Day 3 of my Start Your Own Brewery class through the Siebel Institute began with an introduction of John Mallett, Production Manager at Bell's Brewery of Kalamazoo, Michigan. With over 20 years in the beer business, we knew this guy was an expert. Over the next few hours, John spoke to us about the brewing process, the anatomy of a brewery, including brewing, fermentation, and packaging equipment, and also about utilities and waste management.
John started by going over some brewing basics, but got fairly in depth about the chemistry behind the brewing. The amounts and varieties of minerals and ions in your water can have a profound effect on the taste of your beer and the functionality of your brewing equipment. The pH level is another factor to consider. When brewing in the big leagues, you have to know the chemistry of your water and make adjustments as needed.
John then spoke about the various brewing ingredients, explaining some of the things you may consider when purchasing barley and hops. Again chemistry was a big part of this conversation. Brewing at home you may not worry too much about isomerization of hop acids or oxidation of phenols, but if you're brewing on a large scale and don't understand these concepts, you're setting yourself up to ruin a batch of beer and waste a lot of money, not to mention creating an inferior product.
John then took this in-depth approach to talk about wort production and fermentation. I'll go over the basics. Mashing, lautering, and boiling are the first steps in making beer. Through these steps, malt starches are converted to fermentable sugar, the wort (unfermented beer) is separated from the spent grains, hops acids are isomerized, and the wort is sterilized (among several other chemical processes). Control of oxygen, temperatures, and pH levels are critical in these steps. After all the ingredients have been mixed together, boiled and cooled, the wort is drawn away from the trub (left over hops and grain proteins), yeast is mixed in, and the wort is moved to another container to ferment. Your fermentation practices will vary depending on whether you're making ales or lagers. Again, control of oxygen, pH, and temperature is crucial. Finally, the beer must be clarified, carbonated, and packaged.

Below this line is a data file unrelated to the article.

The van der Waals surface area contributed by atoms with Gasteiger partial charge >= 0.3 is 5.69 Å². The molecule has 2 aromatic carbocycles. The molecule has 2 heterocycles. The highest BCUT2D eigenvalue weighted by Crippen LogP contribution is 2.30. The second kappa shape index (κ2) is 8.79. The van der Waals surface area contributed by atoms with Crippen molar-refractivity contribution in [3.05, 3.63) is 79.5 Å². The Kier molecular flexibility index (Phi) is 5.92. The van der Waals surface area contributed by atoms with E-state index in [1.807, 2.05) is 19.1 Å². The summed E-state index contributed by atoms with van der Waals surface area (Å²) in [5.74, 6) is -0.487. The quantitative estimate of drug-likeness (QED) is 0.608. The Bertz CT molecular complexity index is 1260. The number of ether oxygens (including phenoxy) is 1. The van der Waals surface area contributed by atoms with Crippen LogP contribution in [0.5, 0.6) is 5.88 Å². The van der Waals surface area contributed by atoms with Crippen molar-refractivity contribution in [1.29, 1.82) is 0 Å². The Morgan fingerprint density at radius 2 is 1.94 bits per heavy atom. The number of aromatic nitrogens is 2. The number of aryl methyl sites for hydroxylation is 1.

|14 bbl fermenters at the District Chophouse|
in Washington, DC
The second-to-last segment of the day was presented by Jim Neely, an investigator with the Federal Alcohol Tax and Trade Bureau. He spoke to us about all of the legal mumbo-jumbo required to brew commercially in the United States. Brewing is a highly-regulated industry in the U.S., so you have to be sure to fill out all the right paperwork so you don't get shut down. Among the forms you need to provide the feds are a diagram and physical description of your brewery, a legal description of your brewery, a description of the security of your brewery, plus various questionnaires, bonds, notices and environmental information. Labeling for all of your products also have to be submitted and approved. One importation rule: if you fail to include the Government Warning Statement, you can be fined $11,000 per bottle per day! That can easily put you out of business. My recommendation: contact your local Trade and Tax Bureau agent to make sure you're following the rules.
The day finished on a much lighter note. The final segment was a question and answer session with a few brewmasters from local breweries, including Goose Island, Piece, and Revolution. It was reassuring to hear that most of them had taken classes with Siebel. They spoke about their routine schedule, important issues they come across on a regular basis, and recommendations of brew equipment and recipe formulation.
This warmed everyone up for the end of the course and the cold Chicago weather that waited for us. The certificates were handed out, some of us grabbed final brews, and we went our separate ways. What's in store for the future? Well, plenty of studying my notes from the class. Beyond that, we shall see....